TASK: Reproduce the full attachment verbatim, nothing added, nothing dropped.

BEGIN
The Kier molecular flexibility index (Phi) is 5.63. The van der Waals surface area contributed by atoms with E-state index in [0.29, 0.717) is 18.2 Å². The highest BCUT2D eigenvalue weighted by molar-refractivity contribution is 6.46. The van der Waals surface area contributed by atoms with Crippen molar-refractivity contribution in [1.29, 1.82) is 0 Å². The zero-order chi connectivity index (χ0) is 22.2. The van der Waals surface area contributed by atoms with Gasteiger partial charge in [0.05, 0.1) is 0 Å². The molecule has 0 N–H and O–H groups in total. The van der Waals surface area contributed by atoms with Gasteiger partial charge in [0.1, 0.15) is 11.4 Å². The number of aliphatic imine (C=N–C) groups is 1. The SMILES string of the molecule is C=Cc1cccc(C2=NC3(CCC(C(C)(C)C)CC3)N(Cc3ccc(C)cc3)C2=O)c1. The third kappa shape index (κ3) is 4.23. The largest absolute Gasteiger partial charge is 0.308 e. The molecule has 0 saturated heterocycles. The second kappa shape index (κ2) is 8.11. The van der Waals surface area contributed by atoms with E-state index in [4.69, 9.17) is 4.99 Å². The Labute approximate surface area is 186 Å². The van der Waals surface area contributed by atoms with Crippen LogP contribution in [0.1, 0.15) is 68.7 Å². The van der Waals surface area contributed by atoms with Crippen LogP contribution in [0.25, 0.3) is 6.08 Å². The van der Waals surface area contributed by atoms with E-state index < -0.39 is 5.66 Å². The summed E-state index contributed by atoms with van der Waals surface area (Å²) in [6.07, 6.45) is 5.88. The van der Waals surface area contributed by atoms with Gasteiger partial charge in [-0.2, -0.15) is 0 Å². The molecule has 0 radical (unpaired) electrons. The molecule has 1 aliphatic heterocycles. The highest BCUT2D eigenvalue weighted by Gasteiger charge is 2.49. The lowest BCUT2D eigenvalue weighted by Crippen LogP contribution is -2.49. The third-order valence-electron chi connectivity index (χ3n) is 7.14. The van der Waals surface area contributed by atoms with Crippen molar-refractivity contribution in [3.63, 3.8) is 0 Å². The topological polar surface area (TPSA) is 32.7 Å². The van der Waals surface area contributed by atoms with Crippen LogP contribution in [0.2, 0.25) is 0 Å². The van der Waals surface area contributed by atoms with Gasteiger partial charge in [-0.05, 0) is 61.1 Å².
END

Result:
The Kier molecular flexibility index (Phi) is 5.63. The van der Waals surface area contributed by atoms with E-state index in [0.29, 0.717) is 18.2 Å². The highest BCUT2D eigenvalue weighted by molar-refractivity contribution is 6.46. The van der Waals surface area contributed by atoms with Crippen molar-refractivity contribution in [1.29, 1.82) is 0 Å². The zero-order chi connectivity index (χ0) is 22.2. The van der Waals surface area contributed by atoms with Gasteiger partial charge in [0.05, 0.1) is 0 Å². The molecule has 0 N–H and O–H groups in total. The van der Waals surface area contributed by atoms with Gasteiger partial charge in [0.1, 0.15) is 11.4 Å². The number of aliphatic imine (C=N–C) groups is 1. The SMILES string of the molecule is C=Cc1cccc(C2=NC3(CCC(C(C)(C)C)CC3)N(Cc3ccc(C)cc3)C2=O)c1. The third kappa shape index (κ3) is 4.23. The largest absolute Gasteiger partial charge is 0.308 e. The molecule has 0 saturated heterocycles. The second kappa shape index (κ2) is 8.11. The van der Waals surface area contributed by atoms with E-state index in [4.69, 9.17) is 4.99 Å². The Labute approximate surface area is 186 Å². The van der Waals surface area contributed by atoms with Crippen LogP contribution in [0.1, 0.15) is 68.7 Å². The van der Waals surface area contributed by atoms with Crippen LogP contribution in [0.25, 0.3) is 6.08 Å². The van der Waals surface area contributed by atoms with E-state index < -0.39 is 5.66 Å². The summed E-state index contributed by atoms with van der Waals surface area (Å²) in [6.07, 6.45) is 5.88. The van der Waals surface area contributed by atoms with Gasteiger partial charge in [-0.2, -0.15) is 0 Å². The molecule has 0 radical (unpaired) electrons. The molecule has 1 aliphatic heterocycles. The highest BCUT2D eigenvalue weighted by Gasteiger charge is 2.49. The lowest BCUT2D eigenvalue weighted by Crippen LogP contribution is -2.49. The third-order valence-electron chi connectivity index (χ3n) is 7.14. The van der Waals surface area contributed by atoms with Crippen molar-refractivity contribution in [3.63, 3.8) is 0 Å². The topological polar surface area (TPSA) is 32.7 Å². The van der Waals surface area contributed by atoms with Crippen LogP contribution in [0.2, 0.25) is 0 Å². The van der Waals surface area contributed by atoms with Gasteiger partial charge in [-0.05, 0) is 61.1 Å².